We have a star on our hands. A super duper, A-list megastar. Saoirse Ronan's new film, Hanna, is a massive success in America, outdoing the Russell Brand movie remake, Arthur, and bringing in over $23m (€16m).
All because of a young girl from, well New York, actually. She moved to Carlow when she was three, but there is no way we are not going to claim her as Irish through and through.
From her first appearance on television, in The Clinic in 2003, Saoirse has gone from good to amazing. She was nominated in 2008 for a Bafta, an Oscar and a Golden Globe, all for her performance in the film Atonement.
The director of that movie, Joe Wright, became so impressed with her that he cast her as the lead in the movie Hanna, which is due out here at the beginning of May.
This girl is only 17 years of age, yet her screen presence is one of a much more mature, much more experienced actor.
I once heard her being compared to Meryl Streep and I think that's a great comparison. There is a stillness to her performance that could be likened to Streep in the movie Kramer Vs Kramer.
No doubt Hanna will be a huge hit when it reaches the cinemas here in May, and no doubt Saoirse has a magnificent career ahead of her. No better woman.
To have and to hold, in sickness and in health, til death do us part. These words are spoken every time a man and woman are married.
To hear them once must be very moving. To hear them a second time (as a result of divorce), surely one must have a knowing smile on one's face. To hear them a third time, well if it were me I'd probably be filing my nails, because I wouldn't be able to take the words seriously.
Sinead O'Connor's third marriage to Steve Cooney has bitten the dust. The eight-month marriage ended because of Sinead, who was quoted as saying, "Steve is lovely, so it's not his fault but mine. It was an extremely happy marriage. I'm heartbroken about it breaking up."
Seemingly after the second marriage to Nick Sommerland, O'Connor was also said to be devastated.
So why get married a third time? Why not give it a go the once and then, when it failed, just be happy dating someone? What is it about this archaic ceremony that makes a person feel that simply by tying the knot, a relationship is more secure?
Sinead's third-time-unlucky news has got me thinking about my own wedding plans.
Until the recent introduction of Civil Partnerships, I have never had the chance to consider marriage as an option. Now I have been able to reflect on what it would do for me, and for me and my partner, for us as a couple.
Now I am reflecting on why I might not want to take this particular sort of plunge at all.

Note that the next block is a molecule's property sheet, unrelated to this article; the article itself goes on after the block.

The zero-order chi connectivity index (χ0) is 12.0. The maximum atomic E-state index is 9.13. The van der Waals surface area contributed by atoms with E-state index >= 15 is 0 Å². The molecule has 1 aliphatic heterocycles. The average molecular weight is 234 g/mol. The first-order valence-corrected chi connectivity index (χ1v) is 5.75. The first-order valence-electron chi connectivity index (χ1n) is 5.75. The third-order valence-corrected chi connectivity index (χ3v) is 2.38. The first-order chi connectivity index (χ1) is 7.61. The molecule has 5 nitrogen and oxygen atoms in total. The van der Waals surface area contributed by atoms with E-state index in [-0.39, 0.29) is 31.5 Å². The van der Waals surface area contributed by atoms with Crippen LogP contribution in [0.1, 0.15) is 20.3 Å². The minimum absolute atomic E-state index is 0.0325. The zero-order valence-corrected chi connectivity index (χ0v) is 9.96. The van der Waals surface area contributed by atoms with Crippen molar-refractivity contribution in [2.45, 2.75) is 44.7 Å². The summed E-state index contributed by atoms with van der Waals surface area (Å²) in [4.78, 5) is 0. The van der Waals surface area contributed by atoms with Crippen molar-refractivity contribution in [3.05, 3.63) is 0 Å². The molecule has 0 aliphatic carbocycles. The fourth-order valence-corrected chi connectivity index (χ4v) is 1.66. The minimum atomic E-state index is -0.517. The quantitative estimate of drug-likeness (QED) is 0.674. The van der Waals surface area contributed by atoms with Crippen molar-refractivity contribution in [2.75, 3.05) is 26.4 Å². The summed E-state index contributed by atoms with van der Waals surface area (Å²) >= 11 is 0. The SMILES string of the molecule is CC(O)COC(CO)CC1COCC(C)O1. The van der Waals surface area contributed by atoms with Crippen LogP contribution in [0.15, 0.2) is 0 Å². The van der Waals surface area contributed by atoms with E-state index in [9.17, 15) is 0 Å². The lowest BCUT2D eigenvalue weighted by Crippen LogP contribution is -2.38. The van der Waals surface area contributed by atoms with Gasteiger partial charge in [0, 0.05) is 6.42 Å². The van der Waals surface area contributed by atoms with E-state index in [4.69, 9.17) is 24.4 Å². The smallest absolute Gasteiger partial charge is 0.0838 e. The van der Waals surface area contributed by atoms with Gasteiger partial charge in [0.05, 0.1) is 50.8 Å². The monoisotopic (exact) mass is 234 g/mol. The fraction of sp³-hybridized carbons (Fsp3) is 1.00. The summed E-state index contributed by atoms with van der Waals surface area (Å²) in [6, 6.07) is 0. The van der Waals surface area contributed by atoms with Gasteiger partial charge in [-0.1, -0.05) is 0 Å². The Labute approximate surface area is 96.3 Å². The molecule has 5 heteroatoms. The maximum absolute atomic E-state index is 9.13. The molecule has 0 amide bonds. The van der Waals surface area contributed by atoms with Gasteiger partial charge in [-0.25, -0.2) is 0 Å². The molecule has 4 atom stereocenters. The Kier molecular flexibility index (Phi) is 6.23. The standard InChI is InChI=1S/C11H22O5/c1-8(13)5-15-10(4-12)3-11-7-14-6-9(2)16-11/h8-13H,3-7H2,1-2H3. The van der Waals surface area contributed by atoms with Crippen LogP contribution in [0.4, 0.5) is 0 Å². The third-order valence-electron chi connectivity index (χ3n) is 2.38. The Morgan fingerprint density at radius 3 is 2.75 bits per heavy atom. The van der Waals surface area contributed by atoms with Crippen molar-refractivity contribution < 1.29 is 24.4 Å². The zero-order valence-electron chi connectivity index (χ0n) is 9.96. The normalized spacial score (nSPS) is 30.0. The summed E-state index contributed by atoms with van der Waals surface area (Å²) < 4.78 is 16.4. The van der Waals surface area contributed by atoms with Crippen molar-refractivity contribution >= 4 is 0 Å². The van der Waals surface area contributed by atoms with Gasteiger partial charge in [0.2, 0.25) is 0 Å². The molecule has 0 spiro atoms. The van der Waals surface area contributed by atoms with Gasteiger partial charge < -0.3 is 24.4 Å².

The Civil Partnership legislation has allowed me for the first time to contemplate an event that would show our friends just how united and dedicated to one another we are.
Hell, I've even thought of what outfit I'd wear. I have secretly looked into venues and menus. And it is a lovely process. I can understand, at last, the excitement my pals at school would have had when they would describe the big day they wanted and how their prince on horseback would arrive to take them away.
Though in my case, it's a PRINCESS, in an old Merc... but that's just as cool.
But for the first time, I have allowed myself to consider that I might not need a wedding at all.
Previously, Civil Partnership was something I would have campaigned for, supported and written about passionately. But now that it is here, I too, just like heterosexual couples, am not obliged to take it up. Sure why bother? Just because I can? We are a happy couple and we don't need a document to prove that we love each other.
I can see it has its uses as a legal procedure, to address issues such as next of kin authority and property. But apart from these, I already know inside that I will love her until death do us part without having to say it at some ceremony.
As for getting married twice or three times, that is beyond my comprehension when I can't understand why you cannot be with someone permanently and without all the legal binding.
Elizabeth Taylor once said: "I am a very committed wife. And I should be committed too -- for being married so many times." This incredibly insecure woman needed a husband. Why? Perhaps marriage was a safety blanket in an all-too-scary world.
Do I need one too? I'm pretty sure I don't.
But then again, I haven't been asked...